exchange

1 /Iks'tSeIndZ/ noun
1 GIVING/RECEIVING (C, U) the act of exchanging one thing for another or doing something to someone at the same time as they do it to you: an exchange of political prisoners | an honest exchange of information | fair exchange (=an exchange in which the things given and received are of equal value): Four of my cassettes for yourMadonna CD is a fair exchange.
—see also: part­exchange
2 in exchange if you do or give something in exchange for something else, you do it or give it in order to get that thing: They have offered to release the hostages, but what do they want in exchange?
(+ for): I've offered to paint the kitchen in exchange for a week's accommodation.
3 ARGUMENT (C) a short conversation, usually between two people who are angry with each other: a quiet exchange between the judge and the clerk | heated exchange (=a very angry conversation): The DJ was fired after a heated exchange on air with a call-in listener.
4 MONEY (U)
5
a) a process in which you change money from one currency to another: Most capital cities have extensive exchange facilities.
b) (C) the exchange rate
6 BETWEEN FAMILIES/SCHOOLS (C) an arrangement in which someone changes their job, home etc with someone else usually for a short period of time, or in which students from different countries visit each other: I'm only here for one term, I'm on an exchange with Dr Fisher.
7 WAR (C, U) an event during a war when armies use weapons against each other: an exchange of fire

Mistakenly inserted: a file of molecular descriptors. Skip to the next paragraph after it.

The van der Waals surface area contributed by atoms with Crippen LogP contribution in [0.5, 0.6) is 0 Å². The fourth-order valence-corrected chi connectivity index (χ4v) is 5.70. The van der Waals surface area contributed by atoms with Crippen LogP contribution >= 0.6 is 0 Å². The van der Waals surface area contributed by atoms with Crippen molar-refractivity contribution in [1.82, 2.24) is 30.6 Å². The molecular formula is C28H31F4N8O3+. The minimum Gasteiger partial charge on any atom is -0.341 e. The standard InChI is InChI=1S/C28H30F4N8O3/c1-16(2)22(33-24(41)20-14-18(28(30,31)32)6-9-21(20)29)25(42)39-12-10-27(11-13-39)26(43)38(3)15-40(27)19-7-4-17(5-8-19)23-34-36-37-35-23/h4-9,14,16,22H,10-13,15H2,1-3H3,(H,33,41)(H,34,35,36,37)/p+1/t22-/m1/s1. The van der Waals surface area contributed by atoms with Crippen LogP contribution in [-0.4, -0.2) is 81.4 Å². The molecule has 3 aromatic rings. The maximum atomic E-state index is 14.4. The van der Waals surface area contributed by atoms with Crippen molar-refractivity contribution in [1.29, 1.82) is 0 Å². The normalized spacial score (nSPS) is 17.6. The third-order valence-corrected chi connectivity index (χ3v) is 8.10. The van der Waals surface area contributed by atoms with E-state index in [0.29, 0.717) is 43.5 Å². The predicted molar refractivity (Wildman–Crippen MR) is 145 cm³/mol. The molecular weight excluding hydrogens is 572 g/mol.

8 corn/wool/cotton etc exchange a large building in a town, that was used in the past for buying and selling corn, wool etc
—see also: labour exchange, stock exchange
9 SCIENCE (U) technical the movement of one substance into the place where another substance was
2 verb (T)
1 to give someone something and receive the same kind of thing from them at the same time: We still exchange gifts at Christmas. | At the end of the game players traditionally exchange shirts with each other. | exchange addresses/telephone numbers (=give someone your address or telephone number and take theirs): Did you exchange phone numbers with the guy that hit you?
2 to give someone something so that they will give you something that is better, more suitable, or more useful for you: The store will not exchange goods without a receipt. | exchange sth for: Where can I exchange my dollars for pounds?
3 if two people exchange something, they do something to each other: exchange looks/glances (=look at each other): Sally and I exchange amused glances when we heard this. | exchange greetings/insults (=greet or insult each other) | exchange words (=talk to someone): Until this evening I had never so much as exchanged a word with him. | exchange blows (=fight): Students exchanged blows with locals, and police were called in.
4 exchange information/ideas if two people or a group of people exchange information, ideas etc they discuss something: We envision an artistic community where people are free to exchange ideas.